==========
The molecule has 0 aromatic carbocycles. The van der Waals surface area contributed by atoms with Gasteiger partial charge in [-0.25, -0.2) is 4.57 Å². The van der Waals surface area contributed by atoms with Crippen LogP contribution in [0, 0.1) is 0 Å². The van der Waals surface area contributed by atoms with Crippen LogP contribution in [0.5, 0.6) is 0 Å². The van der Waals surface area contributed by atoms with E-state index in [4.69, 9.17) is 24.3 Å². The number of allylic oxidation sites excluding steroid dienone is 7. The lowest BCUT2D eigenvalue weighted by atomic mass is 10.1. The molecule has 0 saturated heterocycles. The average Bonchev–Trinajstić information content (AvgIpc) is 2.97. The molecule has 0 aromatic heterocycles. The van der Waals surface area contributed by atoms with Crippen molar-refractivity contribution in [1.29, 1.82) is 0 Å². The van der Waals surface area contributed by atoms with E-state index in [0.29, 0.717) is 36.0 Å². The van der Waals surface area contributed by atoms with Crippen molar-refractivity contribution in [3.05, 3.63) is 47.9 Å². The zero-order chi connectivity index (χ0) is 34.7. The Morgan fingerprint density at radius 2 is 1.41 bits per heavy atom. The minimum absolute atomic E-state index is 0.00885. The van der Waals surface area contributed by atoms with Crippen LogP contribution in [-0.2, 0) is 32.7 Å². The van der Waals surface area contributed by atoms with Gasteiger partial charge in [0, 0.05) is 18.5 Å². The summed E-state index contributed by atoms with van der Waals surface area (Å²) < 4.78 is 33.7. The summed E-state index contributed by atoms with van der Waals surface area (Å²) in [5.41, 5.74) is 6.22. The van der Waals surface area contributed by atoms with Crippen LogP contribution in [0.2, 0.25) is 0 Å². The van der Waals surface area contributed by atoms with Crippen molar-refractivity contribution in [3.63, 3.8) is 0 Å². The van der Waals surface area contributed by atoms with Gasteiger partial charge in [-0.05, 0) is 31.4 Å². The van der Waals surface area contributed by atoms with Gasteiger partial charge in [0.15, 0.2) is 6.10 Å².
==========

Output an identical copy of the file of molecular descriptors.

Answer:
The molecule has 0 aromatic carbocycles. The van der Waals surface area contributed by atoms with Gasteiger partial charge in [-0.25, -0.2) is 4.57 Å². The van der Waals surface area contributed by atoms with Crippen LogP contribution in [0, 0.1) is 0 Å². The van der Waals surface area contributed by atoms with Crippen LogP contribution in [0.5, 0.6) is 0 Å². The van der Waals surface area contributed by atoms with E-state index in [4.69, 9.17) is 24.3 Å². The number of allylic oxidation sites excluding steroid dienone is 7. The lowest BCUT2D eigenvalue weighted by atomic mass is 10.1. The molecule has 0 saturated heterocycles. The average Bonchev–Trinajstić information content (AvgIpc) is 2.97. The molecule has 0 aromatic heterocycles. The van der Waals surface area contributed by atoms with Crippen molar-refractivity contribution in [1.29, 1.82) is 0 Å². The van der Waals surface area contributed by atoms with E-state index in [0.29, 0.717) is 36.0 Å². The van der Waals surface area contributed by atoms with Crippen molar-refractivity contribution in [3.05, 3.63) is 47.9 Å². The zero-order chi connectivity index (χ0) is 34.7. The Morgan fingerprint density at radius 2 is 1.41 bits per heavy atom. The minimum absolute atomic E-state index is 0.00885. The van der Waals surface area contributed by atoms with Crippen LogP contribution in [-0.2, 0) is 32.7 Å². The van der Waals surface area contributed by atoms with Gasteiger partial charge in [0, 0.05) is 18.5 Å². The summed E-state index contributed by atoms with van der Waals surface area (Å²) < 4.78 is 33.7. The summed E-state index contributed by atoms with van der Waals surface area (Å²) in [5.41, 5.74) is 6.22. The van der Waals surface area contributed by atoms with Crippen LogP contribution in [0.2, 0.25) is 0 Å². The van der Waals surface area contributed by atoms with Crippen molar-refractivity contribution in [3.63, 3.8) is 0 Å². The van der Waals surface area contributed by atoms with Gasteiger partial charge in [-0.05, 0) is 31.4 Å². The van der Waals surface area contributed by atoms with Gasteiger partial charge in [0.15, 0.2) is 6.10 Å².